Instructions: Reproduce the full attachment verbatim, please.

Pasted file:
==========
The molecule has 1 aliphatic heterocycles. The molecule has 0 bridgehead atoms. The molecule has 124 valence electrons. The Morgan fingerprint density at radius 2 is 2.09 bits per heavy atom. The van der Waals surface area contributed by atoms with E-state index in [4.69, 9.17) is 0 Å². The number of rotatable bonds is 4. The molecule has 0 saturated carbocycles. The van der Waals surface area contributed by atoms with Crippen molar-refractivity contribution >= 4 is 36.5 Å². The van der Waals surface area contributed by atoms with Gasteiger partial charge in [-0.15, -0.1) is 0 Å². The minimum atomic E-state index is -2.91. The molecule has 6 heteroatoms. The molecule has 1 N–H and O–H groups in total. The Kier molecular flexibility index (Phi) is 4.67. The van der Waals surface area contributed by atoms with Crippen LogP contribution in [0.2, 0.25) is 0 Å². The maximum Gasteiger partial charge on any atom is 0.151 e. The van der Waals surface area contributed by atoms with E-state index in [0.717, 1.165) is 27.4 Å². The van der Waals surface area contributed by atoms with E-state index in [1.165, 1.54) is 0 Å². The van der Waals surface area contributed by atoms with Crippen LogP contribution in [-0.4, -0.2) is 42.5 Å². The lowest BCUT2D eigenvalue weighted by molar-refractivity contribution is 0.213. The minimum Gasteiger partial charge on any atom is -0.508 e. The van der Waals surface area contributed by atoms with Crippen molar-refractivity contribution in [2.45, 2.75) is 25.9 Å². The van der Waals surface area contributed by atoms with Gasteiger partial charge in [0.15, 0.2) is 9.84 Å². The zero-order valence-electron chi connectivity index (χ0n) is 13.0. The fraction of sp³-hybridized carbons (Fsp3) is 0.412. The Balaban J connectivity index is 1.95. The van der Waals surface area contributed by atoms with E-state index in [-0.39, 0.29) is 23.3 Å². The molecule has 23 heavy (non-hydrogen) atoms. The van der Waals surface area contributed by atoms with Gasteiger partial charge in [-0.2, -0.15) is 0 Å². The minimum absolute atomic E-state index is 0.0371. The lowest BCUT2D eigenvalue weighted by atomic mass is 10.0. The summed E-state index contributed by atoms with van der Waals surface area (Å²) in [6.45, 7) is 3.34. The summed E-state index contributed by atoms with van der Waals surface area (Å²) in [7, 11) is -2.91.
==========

The molecule has 1 aliphatic heterocycles. The molecule has 0 bridgehead atoms. The molecule has 124 valence electrons. The Morgan fingerprint density at radius 2 is 2.09 bits per heavy atom. The van der Waals surface area contributed by atoms with E-state index in [4.69, 9.17) is 0 Å². The number of rotatable bonds is 4. The molecule has 0 saturated carbocycles. The van der Waals surface area contributed by atoms with Crippen molar-refractivity contribution >= 4 is 36.5 Å². The van der Waals surface area contributed by atoms with Gasteiger partial charge in [-0.15, -0.1) is 0 Å². The minimum atomic E-state index is -2.91. The molecule has 6 heteroatoms. The molecule has 1 N–H and O–H groups in total. The Kier molecular flexibility index (Phi) is 4.67. The van der Waals surface area contributed by atoms with Crippen LogP contribution in [0.2, 0.25) is 0 Å². The maximum Gasteiger partial charge on any atom is 0.151 e. The van der Waals surface area contributed by atoms with E-state index in [0.717, 1.165) is 27.4 Å². The van der Waals surface area contributed by atoms with E-state index in [1.165, 1.54) is 0 Å². The van der Waals surface area contributed by atoms with Crippen LogP contribution in [-0.4, -0.2) is 42.5 Å². The lowest BCUT2D eigenvalue weighted by molar-refractivity contribution is 0.213. The minimum Gasteiger partial charge on any atom is -0.508 e. The van der Waals surface area contributed by atoms with Crippen molar-refractivity contribution in [2.45, 2.75) is 25.9 Å². The van der Waals surface area contributed by atoms with Gasteiger partial charge in [0.15, 0.2) is 9.84 Å². The zero-order valence-electron chi connectivity index (χ0n) is 13.0. The fraction of sp³-hybridized carbons (Fsp3) is 0.412. The Balaban J connectivity index is 1.95. The van der Waals surface area contributed by atoms with E-state index in [-0.39, 0.29) is 23.3 Å². The molecule has 23 heavy (non-hydrogen) atoms. The van der Waals surface area contributed by atoms with Gasteiger partial charge in [-0.2, -0.15) is 0 Å². The minimum absolute atomic E-state index is 0.0371. The lowest BCUT2D eigenvalue weighted by atomic mass is 10.0. The summed E-state index contributed by atoms with van der Waals surface area (Å²) in [6.45, 7) is 3.34. The summed E-state index contributed by atoms with van der Waals surface area (Å²) in [7, 11) is -2.91.